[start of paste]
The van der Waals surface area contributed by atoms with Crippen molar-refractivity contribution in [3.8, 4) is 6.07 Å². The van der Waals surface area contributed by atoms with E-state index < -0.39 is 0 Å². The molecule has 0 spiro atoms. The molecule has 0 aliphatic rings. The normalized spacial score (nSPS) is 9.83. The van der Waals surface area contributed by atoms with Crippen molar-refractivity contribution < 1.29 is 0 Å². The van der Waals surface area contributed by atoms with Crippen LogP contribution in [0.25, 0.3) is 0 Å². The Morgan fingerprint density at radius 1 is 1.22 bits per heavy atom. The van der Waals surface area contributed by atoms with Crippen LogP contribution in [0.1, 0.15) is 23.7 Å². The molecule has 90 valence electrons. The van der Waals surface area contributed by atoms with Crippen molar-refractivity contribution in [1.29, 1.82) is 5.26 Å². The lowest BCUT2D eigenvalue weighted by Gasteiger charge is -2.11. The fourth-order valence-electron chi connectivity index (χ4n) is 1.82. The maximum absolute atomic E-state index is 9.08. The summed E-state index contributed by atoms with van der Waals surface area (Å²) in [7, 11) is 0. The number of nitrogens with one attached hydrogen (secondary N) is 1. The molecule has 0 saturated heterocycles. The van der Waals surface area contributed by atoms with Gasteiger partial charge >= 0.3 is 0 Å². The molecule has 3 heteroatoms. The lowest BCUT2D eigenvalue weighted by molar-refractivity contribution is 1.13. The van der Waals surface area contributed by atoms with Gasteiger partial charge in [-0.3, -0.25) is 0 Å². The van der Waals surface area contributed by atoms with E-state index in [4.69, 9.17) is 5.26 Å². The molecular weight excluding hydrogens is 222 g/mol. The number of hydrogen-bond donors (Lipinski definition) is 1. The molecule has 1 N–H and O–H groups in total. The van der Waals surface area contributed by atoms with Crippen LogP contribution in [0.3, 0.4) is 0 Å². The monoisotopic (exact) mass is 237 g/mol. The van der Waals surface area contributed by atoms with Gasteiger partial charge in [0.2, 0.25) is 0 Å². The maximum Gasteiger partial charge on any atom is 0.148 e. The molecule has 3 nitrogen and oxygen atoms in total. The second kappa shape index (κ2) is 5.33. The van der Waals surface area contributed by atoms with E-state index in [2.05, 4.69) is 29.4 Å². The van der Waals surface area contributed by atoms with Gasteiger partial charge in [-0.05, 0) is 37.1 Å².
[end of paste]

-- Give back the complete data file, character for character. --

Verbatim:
The van der Waals surface area contributed by atoms with Crippen molar-refractivity contribution in [3.8, 4) is 6.07 Å². The van der Waals surface area contributed by atoms with E-state index < -0.39 is 0 Å². The molecule has 0 spiro atoms. The molecule has 0 aliphatic rings. The normalized spacial score (nSPS) is 9.83. The van der Waals surface area contributed by atoms with Crippen molar-refractivity contribution < 1.29 is 0 Å². The van der Waals surface area contributed by atoms with Crippen LogP contribution in [0.25, 0.3) is 0 Å². The Morgan fingerprint density at radius 1 is 1.22 bits per heavy atom. The van der Waals surface area contributed by atoms with Crippen LogP contribution in [0.1, 0.15) is 23.7 Å². The molecule has 90 valence electrons. The van der Waals surface area contributed by atoms with Crippen molar-refractivity contribution in [1.29, 1.82) is 5.26 Å². The lowest BCUT2D eigenvalue weighted by Gasteiger charge is -2.11. The fourth-order valence-electron chi connectivity index (χ4n) is 1.82. The maximum absolute atomic E-state index is 9.08. The summed E-state index contributed by atoms with van der Waals surface area (Å²) in [7, 11) is 0. The number of nitrogens with one attached hydrogen (secondary N) is 1. The molecule has 0 saturated heterocycles. The van der Waals surface area contributed by atoms with Gasteiger partial charge >= 0.3 is 0 Å². The molecule has 3 heteroatoms. The lowest BCUT2D eigenvalue weighted by molar-refractivity contribution is 1.13. The van der Waals surface area contributed by atoms with Gasteiger partial charge in [-0.3, -0.25) is 0 Å². The van der Waals surface area contributed by atoms with E-state index in [4.69, 9.17) is 5.26 Å². The molecular weight excluding hydrogens is 222 g/mol. The number of hydrogen-bond donors (Lipinski definition) is 1. The molecule has 1 N–H and O–H groups in total. The van der Waals surface area contributed by atoms with Crippen LogP contribution in [0.3, 0.4) is 0 Å². The monoisotopic (exact) mass is 237 g/mol. The van der Waals surface area contributed by atoms with Gasteiger partial charge in [0.2, 0.25) is 0 Å². The maximum Gasteiger partial charge on any atom is 0.148 e. The molecule has 3 nitrogen and oxygen atoms in total. The second kappa shape index (κ2) is 5.33. The van der Waals surface area contributed by atoms with E-state index in [2.05, 4.69) is 29.4 Å². The van der Waals surface area contributed by atoms with Gasteiger partial charge in [-0.05, 0) is 37.1 Å².